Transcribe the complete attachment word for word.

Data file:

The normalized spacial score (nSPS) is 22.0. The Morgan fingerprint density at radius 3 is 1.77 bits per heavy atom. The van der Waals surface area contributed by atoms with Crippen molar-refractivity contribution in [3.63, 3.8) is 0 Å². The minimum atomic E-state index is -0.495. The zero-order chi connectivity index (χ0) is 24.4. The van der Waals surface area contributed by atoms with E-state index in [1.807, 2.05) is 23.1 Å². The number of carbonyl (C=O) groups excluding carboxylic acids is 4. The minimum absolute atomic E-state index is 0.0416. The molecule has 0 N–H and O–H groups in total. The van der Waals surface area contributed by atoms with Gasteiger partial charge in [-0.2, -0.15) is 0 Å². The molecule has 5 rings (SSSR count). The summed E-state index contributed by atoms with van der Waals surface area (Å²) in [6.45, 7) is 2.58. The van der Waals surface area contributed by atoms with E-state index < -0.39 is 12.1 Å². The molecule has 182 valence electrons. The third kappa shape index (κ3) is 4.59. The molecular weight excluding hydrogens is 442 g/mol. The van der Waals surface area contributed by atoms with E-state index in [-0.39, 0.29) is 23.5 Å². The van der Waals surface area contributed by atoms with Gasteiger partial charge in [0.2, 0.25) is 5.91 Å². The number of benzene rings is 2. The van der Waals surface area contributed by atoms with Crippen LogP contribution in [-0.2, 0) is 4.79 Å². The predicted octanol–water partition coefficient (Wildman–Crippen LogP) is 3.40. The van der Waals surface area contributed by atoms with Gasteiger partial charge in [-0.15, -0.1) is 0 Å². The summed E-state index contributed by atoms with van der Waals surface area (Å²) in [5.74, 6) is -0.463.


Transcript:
The normalized spacial score (nSPS) is 22.0. The Morgan fingerprint density at radius 3 is 1.77 bits per heavy atom. The van der Waals surface area contributed by atoms with Crippen molar-refractivity contribution in [3.63, 3.8) is 0 Å². The minimum atomic E-state index is -0.495. The zero-order chi connectivity index (χ0) is 24.4. The van der Waals surface area contributed by atoms with E-state index in [1.807, 2.05) is 23.1 Å². The number of carbonyl (C=O) groups excluding carboxylic acids is 4. The minimum absolute atomic E-state index is 0.0416. The molecule has 0 N–H and O–H groups in total. The van der Waals surface area contributed by atoms with Gasteiger partial charge in [-0.2, -0.15) is 0 Å². The molecule has 5 rings (SSSR count). The summed E-state index contributed by atoms with van der Waals surface area (Å²) in [6.45, 7) is 2.58. The van der Waals surface area contributed by atoms with E-state index < -0.39 is 12.1 Å². The molecule has 182 valence electrons. The third kappa shape index (κ3) is 4.59. The molecular weight excluding hydrogens is 442 g/mol. The van der Waals surface area contributed by atoms with E-state index in [-0.39, 0.29) is 23.5 Å². The van der Waals surface area contributed by atoms with Gasteiger partial charge in [0.2, 0.25) is 5.91 Å². The number of benzene rings is 2. The van der Waals surface area contributed by atoms with Crippen LogP contribution in [-0.2, 0) is 4.79 Å². The predicted octanol–water partition coefficient (Wildman–Crippen LogP) is 3.40. The van der Waals surface area contributed by atoms with Gasteiger partial charge in [-0.15, -0.1) is 0 Å². The summed E-state index contributed by atoms with van der Waals surface area (Å²) in [5.74, 6) is -0.463.